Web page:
Did you know that Christ is functioning as a priest right now? We readily recognize Christ as Prophet and King, but we might fail to see him as our High Priest. But the Hebrews writer takes great care to show this aspect of our Savior’s work.
In a previous article we focused on the quality of his priesthood. Now, we wish to turn our attention to the operation of his priesthood. What is it that he does for us as High Priest? The Bible presents at least three ways that Christ ministers to us as our priest.
Propitiation comes to us from the Greek root word ἱλασμός (hilasmos). This Greek term lies at the heart of a hotly debated topic among biblical scholars. What does it mean and how should it be translated? The focal point of the debate is an understanding of God’s relationship toward sin, namely that God hates sin.
Propitiation is the way in which God deals with sin. Notice that the Hebrews writer says that in Christ’s priestly service, he is making (present tense) “propitiation for the sins of the people” (Hebrews 2:18 ESV). John states that God’s love is seen in sending Christ “to be the propitiation for our sins” (1 John 4:11). And Paul pens that Jesus was “put forward as a propitiation by his blood” (Romans 3:25).
How does Jesus make propitiation? He does so by entering heaven (Hebrews 9:24), by means of his own blood (Hebrews 9:11, 12), and “thus securing an eternal redemption” (Hebrews 9:12). This blood sacrifice is absolutely essential, because God hates sin. Sin offends his holiness. It causes separation between Creator and creation. Because of sin’s destructive nature, God abhors it (see Romans 2:8; Revelation 14:9-11).
As our propitiation, Jesus both appeases the wrath of God and procures salvation by way of reconciling the torn relationship between man and God. This he continually does, “he is the propitiation for our sins, and not ours only but also for the sins of the whole world” (1 John 2:2).
Job long ago recognized the great gulf between man and God, “For he is not a man, as I am, that I might answer him, that we should come to trial together” (Job 9:32). He then lamented that there was no one to mediate between he and God, “There is no arbiter between us, who might lay his hand on us both” (Job 9:33).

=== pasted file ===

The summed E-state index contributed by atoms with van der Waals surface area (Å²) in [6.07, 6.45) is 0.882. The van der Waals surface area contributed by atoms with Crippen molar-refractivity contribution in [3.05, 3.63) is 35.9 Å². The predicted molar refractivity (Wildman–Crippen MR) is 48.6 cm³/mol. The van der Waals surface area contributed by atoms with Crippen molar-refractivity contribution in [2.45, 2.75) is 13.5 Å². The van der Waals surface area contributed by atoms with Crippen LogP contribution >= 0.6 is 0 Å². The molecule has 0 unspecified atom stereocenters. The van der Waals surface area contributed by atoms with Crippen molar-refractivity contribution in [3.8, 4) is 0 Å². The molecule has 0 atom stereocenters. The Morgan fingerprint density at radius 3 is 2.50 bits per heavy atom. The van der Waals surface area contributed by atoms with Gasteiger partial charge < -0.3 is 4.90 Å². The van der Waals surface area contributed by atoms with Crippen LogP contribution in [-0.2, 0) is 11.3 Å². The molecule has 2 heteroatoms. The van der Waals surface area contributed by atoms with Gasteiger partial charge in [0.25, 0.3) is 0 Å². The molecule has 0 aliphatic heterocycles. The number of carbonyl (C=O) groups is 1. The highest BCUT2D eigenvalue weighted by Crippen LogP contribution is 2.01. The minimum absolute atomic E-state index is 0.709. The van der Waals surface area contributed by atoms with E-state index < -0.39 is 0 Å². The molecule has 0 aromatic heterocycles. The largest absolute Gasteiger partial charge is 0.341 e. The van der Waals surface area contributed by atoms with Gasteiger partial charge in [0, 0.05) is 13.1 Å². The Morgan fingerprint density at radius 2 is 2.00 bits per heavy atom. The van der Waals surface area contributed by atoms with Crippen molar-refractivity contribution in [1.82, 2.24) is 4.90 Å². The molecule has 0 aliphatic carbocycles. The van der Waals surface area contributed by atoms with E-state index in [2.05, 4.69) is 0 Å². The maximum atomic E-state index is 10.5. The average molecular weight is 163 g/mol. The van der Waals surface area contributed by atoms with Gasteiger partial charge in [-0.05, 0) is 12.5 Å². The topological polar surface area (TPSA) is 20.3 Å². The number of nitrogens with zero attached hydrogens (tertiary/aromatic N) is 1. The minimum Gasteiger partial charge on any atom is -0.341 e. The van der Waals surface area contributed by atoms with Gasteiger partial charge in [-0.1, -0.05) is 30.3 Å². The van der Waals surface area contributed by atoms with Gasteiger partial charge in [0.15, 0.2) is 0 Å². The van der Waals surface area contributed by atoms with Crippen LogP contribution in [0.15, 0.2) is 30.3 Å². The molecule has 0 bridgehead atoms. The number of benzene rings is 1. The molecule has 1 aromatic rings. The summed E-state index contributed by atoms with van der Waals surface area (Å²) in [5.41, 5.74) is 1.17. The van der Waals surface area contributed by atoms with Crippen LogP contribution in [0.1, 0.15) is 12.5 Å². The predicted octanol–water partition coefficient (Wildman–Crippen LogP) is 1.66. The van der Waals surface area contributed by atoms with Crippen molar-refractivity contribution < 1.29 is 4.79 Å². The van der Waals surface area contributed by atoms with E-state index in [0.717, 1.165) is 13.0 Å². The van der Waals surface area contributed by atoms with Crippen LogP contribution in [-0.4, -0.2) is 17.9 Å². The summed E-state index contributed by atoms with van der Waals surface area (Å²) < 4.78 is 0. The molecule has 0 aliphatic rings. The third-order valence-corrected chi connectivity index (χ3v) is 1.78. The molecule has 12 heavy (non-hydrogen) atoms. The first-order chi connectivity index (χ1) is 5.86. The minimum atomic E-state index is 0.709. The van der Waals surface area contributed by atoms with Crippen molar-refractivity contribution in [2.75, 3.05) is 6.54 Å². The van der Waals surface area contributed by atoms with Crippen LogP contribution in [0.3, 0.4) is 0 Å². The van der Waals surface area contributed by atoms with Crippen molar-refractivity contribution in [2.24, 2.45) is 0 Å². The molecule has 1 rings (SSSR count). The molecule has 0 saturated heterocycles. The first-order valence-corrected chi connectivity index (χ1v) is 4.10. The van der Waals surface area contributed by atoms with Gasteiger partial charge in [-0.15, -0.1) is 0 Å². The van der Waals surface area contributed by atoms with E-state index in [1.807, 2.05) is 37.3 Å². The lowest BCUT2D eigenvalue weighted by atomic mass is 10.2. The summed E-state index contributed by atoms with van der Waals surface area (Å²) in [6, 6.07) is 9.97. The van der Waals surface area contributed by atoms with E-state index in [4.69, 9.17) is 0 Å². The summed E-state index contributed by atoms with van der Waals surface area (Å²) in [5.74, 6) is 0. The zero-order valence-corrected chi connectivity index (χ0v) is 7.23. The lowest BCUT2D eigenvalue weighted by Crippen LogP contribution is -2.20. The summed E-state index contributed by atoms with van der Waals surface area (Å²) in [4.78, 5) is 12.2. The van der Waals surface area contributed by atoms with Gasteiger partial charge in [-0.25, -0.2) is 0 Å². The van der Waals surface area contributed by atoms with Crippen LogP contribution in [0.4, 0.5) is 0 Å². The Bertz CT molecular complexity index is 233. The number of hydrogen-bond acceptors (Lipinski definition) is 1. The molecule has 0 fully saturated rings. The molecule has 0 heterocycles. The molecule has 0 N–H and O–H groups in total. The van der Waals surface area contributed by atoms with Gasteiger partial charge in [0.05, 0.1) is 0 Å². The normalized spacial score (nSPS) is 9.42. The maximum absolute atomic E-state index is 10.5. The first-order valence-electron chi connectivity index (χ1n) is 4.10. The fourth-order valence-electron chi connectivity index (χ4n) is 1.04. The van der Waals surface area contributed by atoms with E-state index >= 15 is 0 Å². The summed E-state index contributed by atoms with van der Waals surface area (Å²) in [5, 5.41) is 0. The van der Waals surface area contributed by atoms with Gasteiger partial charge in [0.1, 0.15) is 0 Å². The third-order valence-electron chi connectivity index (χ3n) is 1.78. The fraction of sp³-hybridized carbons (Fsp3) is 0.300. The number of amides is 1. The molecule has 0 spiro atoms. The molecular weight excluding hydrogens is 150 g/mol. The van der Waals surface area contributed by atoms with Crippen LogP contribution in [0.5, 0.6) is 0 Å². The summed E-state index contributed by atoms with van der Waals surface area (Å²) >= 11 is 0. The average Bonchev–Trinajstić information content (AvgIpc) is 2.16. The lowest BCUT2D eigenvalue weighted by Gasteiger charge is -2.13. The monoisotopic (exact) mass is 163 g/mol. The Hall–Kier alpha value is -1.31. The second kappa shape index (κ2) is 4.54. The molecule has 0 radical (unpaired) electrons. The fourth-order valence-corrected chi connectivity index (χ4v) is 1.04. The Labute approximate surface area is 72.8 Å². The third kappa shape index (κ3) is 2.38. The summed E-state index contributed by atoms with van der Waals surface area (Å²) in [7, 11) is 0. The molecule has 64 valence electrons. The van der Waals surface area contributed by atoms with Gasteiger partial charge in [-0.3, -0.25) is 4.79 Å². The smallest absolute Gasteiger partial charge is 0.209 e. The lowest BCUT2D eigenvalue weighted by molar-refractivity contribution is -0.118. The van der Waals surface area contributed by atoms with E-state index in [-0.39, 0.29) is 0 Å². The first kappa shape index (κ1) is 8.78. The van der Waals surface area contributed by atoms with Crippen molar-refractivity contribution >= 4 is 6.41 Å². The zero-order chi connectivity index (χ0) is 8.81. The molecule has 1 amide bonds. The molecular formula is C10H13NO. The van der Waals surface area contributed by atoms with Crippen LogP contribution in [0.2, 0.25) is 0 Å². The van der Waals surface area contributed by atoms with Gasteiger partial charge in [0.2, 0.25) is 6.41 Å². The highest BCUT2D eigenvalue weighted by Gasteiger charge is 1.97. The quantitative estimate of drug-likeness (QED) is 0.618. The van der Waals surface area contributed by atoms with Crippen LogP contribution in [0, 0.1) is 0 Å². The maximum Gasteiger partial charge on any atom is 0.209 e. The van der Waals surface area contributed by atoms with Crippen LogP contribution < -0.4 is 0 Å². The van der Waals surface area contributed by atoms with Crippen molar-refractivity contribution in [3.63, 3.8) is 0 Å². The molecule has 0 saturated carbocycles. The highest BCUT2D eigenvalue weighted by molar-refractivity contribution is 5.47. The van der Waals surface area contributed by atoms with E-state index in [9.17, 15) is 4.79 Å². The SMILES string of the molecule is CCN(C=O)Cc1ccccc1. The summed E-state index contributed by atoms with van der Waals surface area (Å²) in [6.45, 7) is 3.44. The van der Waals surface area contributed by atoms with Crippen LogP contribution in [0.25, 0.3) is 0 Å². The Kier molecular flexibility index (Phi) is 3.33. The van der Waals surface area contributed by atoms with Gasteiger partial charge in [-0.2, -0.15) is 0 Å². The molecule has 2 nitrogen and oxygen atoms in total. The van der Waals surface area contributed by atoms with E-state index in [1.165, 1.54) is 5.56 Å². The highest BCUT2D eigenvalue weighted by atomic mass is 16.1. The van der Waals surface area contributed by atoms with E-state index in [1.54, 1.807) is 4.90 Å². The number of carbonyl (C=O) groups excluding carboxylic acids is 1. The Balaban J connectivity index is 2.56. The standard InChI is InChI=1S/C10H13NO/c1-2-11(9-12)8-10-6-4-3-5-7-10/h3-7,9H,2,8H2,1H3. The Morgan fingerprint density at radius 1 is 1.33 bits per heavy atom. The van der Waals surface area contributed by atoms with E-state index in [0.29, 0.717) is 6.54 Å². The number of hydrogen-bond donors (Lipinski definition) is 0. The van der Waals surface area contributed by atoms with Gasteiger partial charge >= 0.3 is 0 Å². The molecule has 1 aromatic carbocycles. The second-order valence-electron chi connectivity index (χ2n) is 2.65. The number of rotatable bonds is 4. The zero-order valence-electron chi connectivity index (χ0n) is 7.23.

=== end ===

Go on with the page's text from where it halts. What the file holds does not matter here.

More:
The Old Testament priests were to serve God on behalf of men (Hebrews 5:1), thus aiming for mediation. But they were still men, they did not share the nature of God. Where they fell short, Jesus excelled. Jesus, being the eternal Word (John 1:1), put on flesh and became like man; therefore, he alone can bring the two parties together (1 Timothy 2:5, 6).
Jesus offers himself for our sins, stands between us and God to reconcile us, and continually appeals to God on our behalf. “Who is to condemn? Christ Jesus is the one who died — more than that who was raised — who is at the right hand of God, who indeed is interceding for us (Romans 8:34). The Hebrews writer paints a beautiful picture by stating that Christ “lives to make intercession” (Hebrews 7:25). It is because of this intercession that our prayers are heard, and our praise is accepted (Hebrews 13:15; 1 Peter 2:5).
As our High Priest, Jesus serves as our advocate (1 John 2:1), by continually making propitiation for our sins, performing mediation between us and God, and making intercession to God on our behalf. What a wonderful High Priest we have!